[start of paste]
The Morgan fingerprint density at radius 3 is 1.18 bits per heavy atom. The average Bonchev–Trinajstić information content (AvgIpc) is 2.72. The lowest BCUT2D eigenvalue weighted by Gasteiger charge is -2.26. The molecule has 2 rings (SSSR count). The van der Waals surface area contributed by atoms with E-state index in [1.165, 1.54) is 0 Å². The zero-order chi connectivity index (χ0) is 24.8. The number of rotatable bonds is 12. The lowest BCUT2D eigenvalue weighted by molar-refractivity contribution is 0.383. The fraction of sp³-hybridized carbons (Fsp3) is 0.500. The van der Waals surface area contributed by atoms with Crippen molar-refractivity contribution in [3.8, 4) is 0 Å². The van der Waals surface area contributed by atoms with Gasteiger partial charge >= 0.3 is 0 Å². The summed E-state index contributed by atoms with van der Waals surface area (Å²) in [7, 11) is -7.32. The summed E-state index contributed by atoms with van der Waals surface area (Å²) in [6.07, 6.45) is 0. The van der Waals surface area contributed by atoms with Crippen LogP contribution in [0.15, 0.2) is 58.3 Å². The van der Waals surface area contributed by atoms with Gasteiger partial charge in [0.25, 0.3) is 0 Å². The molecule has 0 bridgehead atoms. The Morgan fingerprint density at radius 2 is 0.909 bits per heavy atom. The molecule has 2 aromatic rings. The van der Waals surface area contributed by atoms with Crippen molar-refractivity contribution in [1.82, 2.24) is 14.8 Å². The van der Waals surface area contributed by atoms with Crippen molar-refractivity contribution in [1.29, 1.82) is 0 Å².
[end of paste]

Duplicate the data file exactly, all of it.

The Morgan fingerprint density at radius 3 is 1.18 bits per heavy atom. The average Bonchev–Trinajstić information content (AvgIpc) is 2.72. The lowest BCUT2D eigenvalue weighted by Gasteiger charge is -2.26. The molecule has 2 rings (SSSR count). The van der Waals surface area contributed by atoms with E-state index in [1.165, 1.54) is 0 Å². The zero-order chi connectivity index (χ0) is 24.8. The number of rotatable bonds is 12. The lowest BCUT2D eigenvalue weighted by molar-refractivity contribution is 0.383. The fraction of sp³-hybridized carbons (Fsp3) is 0.500. The van der Waals surface area contributed by atoms with Crippen molar-refractivity contribution in [3.8, 4) is 0 Å². The van der Waals surface area contributed by atoms with Gasteiger partial charge >= 0.3 is 0 Å². The summed E-state index contributed by atoms with van der Waals surface area (Å²) in [7, 11) is -7.32. The summed E-state index contributed by atoms with van der Waals surface area (Å²) in [6.07, 6.45) is 0. The van der Waals surface area contributed by atoms with Crippen LogP contribution in [0.15, 0.2) is 58.3 Å². The van der Waals surface area contributed by atoms with Gasteiger partial charge in [0.25, 0.3) is 0 Å². The molecule has 0 bridgehead atoms. The Morgan fingerprint density at radius 2 is 0.909 bits per heavy atom. The molecule has 2 aromatic rings. The van der Waals surface area contributed by atoms with Crippen molar-refractivity contribution in [1.82, 2.24) is 14.8 Å². The van der Waals surface area contributed by atoms with Crippen molar-refractivity contribution in [1.29, 1.82) is 0 Å².